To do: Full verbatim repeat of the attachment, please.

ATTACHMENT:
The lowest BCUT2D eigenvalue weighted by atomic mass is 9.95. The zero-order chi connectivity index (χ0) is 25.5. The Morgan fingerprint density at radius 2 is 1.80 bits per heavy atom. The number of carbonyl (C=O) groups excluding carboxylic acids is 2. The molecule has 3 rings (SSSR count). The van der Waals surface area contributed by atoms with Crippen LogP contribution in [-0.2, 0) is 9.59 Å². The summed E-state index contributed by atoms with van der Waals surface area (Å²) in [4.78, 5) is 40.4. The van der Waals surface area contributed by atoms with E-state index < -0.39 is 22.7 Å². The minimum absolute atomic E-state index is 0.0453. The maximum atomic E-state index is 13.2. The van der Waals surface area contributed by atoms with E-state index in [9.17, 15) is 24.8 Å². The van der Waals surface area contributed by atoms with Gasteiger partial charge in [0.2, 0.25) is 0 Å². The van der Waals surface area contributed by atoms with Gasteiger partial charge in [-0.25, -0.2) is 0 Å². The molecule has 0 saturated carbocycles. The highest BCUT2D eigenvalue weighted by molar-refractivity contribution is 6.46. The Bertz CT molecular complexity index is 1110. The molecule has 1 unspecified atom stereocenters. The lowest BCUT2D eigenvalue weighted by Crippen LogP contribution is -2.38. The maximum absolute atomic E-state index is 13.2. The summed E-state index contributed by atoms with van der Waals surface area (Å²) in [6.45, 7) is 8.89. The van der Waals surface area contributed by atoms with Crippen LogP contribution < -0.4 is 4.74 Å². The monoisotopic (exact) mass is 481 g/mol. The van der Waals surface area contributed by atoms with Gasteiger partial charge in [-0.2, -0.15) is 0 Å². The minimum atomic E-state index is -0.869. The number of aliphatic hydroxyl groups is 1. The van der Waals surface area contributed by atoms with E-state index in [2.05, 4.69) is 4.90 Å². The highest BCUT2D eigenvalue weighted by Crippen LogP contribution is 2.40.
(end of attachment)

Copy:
The lowest BCUT2D eigenvalue weighted by atomic mass is 9.95. The zero-order chi connectivity index (χ0) is 25.5. The Morgan fingerprint density at radius 2 is 1.80 bits per heavy atom. The number of carbonyl (C=O) groups excluding carboxylic acids is 2. The molecule has 3 rings (SSSR count). The van der Waals surface area contributed by atoms with Crippen LogP contribution in [-0.2, 0) is 9.59 Å². The summed E-state index contributed by atoms with van der Waals surface area (Å²) in [4.78, 5) is 40.4. The van der Waals surface area contributed by atoms with E-state index < -0.39 is 22.7 Å². The minimum absolute atomic E-state index is 0.0453. The maximum atomic E-state index is 13.2. The van der Waals surface area contributed by atoms with E-state index in [9.17, 15) is 24.8 Å². The van der Waals surface area contributed by atoms with Gasteiger partial charge in [0.2, 0.25) is 0 Å². The van der Waals surface area contributed by atoms with Gasteiger partial charge in [-0.25, -0.2) is 0 Å². The molecule has 0 saturated carbocycles. The highest BCUT2D eigenvalue weighted by molar-refractivity contribution is 6.46. The Bertz CT molecular complexity index is 1110. The molecule has 1 unspecified atom stereocenters. The lowest BCUT2D eigenvalue weighted by Crippen LogP contribution is -2.38. The maximum absolute atomic E-state index is 13.2. The summed E-state index contributed by atoms with van der Waals surface area (Å²) in [6.45, 7) is 8.89. The van der Waals surface area contributed by atoms with Crippen LogP contribution < -0.4 is 4.74 Å². The monoisotopic (exact) mass is 481 g/mol. The van der Waals surface area contributed by atoms with Gasteiger partial charge in [-0.2, -0.15) is 0 Å². The minimum atomic E-state index is -0.869. The number of aliphatic hydroxyl groups is 1. The van der Waals surface area contributed by atoms with E-state index in [2.05, 4.69) is 4.90 Å². The highest BCUT2D eigenvalue weighted by Crippen LogP contribution is 2.40.